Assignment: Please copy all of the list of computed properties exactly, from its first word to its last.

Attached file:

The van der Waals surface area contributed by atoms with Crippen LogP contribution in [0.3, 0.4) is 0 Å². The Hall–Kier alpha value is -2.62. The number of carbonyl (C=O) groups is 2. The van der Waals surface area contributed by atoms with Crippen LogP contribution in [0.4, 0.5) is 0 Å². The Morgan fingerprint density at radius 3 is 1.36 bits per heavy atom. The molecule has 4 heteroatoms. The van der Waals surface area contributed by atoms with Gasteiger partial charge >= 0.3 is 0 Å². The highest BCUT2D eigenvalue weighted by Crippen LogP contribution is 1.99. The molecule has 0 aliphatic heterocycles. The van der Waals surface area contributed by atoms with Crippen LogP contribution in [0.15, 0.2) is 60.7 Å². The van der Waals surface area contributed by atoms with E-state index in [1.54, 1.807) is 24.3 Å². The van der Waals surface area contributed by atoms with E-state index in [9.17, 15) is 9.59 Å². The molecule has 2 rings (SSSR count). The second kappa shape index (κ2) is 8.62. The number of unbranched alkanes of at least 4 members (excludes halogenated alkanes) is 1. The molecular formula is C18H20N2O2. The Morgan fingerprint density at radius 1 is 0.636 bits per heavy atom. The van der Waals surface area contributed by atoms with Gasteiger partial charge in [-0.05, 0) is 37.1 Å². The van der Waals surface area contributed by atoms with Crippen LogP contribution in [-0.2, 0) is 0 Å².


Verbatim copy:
The van der Waals surface area contributed by atoms with Crippen LogP contribution in [0.3, 0.4) is 0 Å². The Hall–Kier alpha value is -2.62. The number of carbonyl (C=O) groups is 2. The van der Waals surface area contributed by atoms with Crippen LogP contribution in [0.4, 0.5) is 0 Å². The Morgan fingerprint density at radius 3 is 1.36 bits per heavy atom. The molecule has 4 heteroatoms. The van der Waals surface area contributed by atoms with Gasteiger partial charge >= 0.3 is 0 Å². The highest BCUT2D eigenvalue weighted by Crippen LogP contribution is 1.99. The molecule has 0 aliphatic heterocycles. The van der Waals surface area contributed by atoms with Crippen LogP contribution in [0.15, 0.2) is 60.7 Å². The van der Waals surface area contributed by atoms with E-state index in [1.54, 1.807) is 24.3 Å². The van der Waals surface area contributed by atoms with E-state index in [9.17, 15) is 9.59 Å². The molecule has 2 rings (SSSR count). The second kappa shape index (κ2) is 8.62. The number of unbranched alkanes of at least 4 members (excludes halogenated alkanes) is 1. The molecular formula is C18H20N2O2. The Morgan fingerprint density at radius 1 is 0.636 bits per heavy atom. The van der Waals surface area contributed by atoms with Gasteiger partial charge in [-0.05, 0) is 37.1 Å². The van der Waals surface area contributed by atoms with Crippen LogP contribution in [-0.2, 0) is 0 Å².